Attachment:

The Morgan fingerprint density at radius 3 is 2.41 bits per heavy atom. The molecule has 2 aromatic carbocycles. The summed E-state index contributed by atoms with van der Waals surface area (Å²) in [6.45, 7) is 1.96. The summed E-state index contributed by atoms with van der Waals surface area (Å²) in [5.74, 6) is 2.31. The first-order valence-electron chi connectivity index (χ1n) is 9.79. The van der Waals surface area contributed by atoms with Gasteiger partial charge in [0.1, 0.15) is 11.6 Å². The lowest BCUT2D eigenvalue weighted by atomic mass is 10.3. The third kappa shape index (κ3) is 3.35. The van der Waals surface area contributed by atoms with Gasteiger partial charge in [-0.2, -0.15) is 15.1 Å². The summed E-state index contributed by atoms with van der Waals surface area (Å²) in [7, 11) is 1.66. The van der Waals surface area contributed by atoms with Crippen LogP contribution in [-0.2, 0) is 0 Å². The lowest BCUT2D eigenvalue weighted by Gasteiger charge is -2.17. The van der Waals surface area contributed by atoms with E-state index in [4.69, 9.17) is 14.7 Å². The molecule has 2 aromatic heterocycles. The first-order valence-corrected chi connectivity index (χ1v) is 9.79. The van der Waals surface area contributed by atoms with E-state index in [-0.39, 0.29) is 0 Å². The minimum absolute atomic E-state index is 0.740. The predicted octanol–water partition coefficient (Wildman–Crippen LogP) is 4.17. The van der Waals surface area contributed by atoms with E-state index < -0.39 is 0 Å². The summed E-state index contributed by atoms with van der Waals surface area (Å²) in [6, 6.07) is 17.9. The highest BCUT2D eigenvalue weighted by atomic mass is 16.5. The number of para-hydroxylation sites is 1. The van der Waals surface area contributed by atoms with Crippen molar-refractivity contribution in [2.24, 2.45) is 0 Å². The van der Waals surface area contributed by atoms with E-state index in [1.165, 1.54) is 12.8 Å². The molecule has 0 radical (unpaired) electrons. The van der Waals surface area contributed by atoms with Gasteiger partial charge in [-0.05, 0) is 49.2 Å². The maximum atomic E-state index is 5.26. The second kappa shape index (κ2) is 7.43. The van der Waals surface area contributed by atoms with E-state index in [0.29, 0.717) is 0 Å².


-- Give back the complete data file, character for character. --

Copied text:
The Morgan fingerprint density at radius 3 is 2.41 bits per heavy atom. The molecule has 2 aromatic carbocycles. The summed E-state index contributed by atoms with van der Waals surface area (Å²) in [6.45, 7) is 1.96. The summed E-state index contributed by atoms with van der Waals surface area (Å²) in [5.74, 6) is 2.31. The first-order valence-electron chi connectivity index (χ1n) is 9.79. The van der Waals surface area contributed by atoms with Gasteiger partial charge in [0.1, 0.15) is 11.6 Å². The lowest BCUT2D eigenvalue weighted by atomic mass is 10.3. The third kappa shape index (κ3) is 3.35. The van der Waals surface area contributed by atoms with Gasteiger partial charge in [-0.2, -0.15) is 15.1 Å². The summed E-state index contributed by atoms with van der Waals surface area (Å²) in [7, 11) is 1.66. The van der Waals surface area contributed by atoms with Crippen LogP contribution in [-0.2, 0) is 0 Å². The lowest BCUT2D eigenvalue weighted by Gasteiger charge is -2.17. The van der Waals surface area contributed by atoms with E-state index in [4.69, 9.17) is 14.7 Å². The molecule has 2 aromatic heterocycles. The first-order valence-corrected chi connectivity index (χ1v) is 9.79. The van der Waals surface area contributed by atoms with E-state index in [-0.39, 0.29) is 0 Å². The minimum absolute atomic E-state index is 0.740. The predicted octanol–water partition coefficient (Wildman–Crippen LogP) is 4.17. The van der Waals surface area contributed by atoms with E-state index < -0.39 is 0 Å². The summed E-state index contributed by atoms with van der Waals surface area (Å²) in [6, 6.07) is 17.9. The highest BCUT2D eigenvalue weighted by atomic mass is 16.5. The number of para-hydroxylation sites is 1. The van der Waals surface area contributed by atoms with Crippen molar-refractivity contribution in [2.24, 2.45) is 0 Å². The van der Waals surface area contributed by atoms with E-state index in [1.165, 1.54) is 12.8 Å². The molecule has 0 radical (unpaired) electrons. The van der Waals surface area contributed by atoms with Gasteiger partial charge in [-0.05, 0) is 49.2 Å². The maximum atomic E-state index is 5.26. The second kappa shape index (κ2) is 7.43. The van der Waals surface area contributed by atoms with E-state index in [0.29, 0.717) is 0 Å².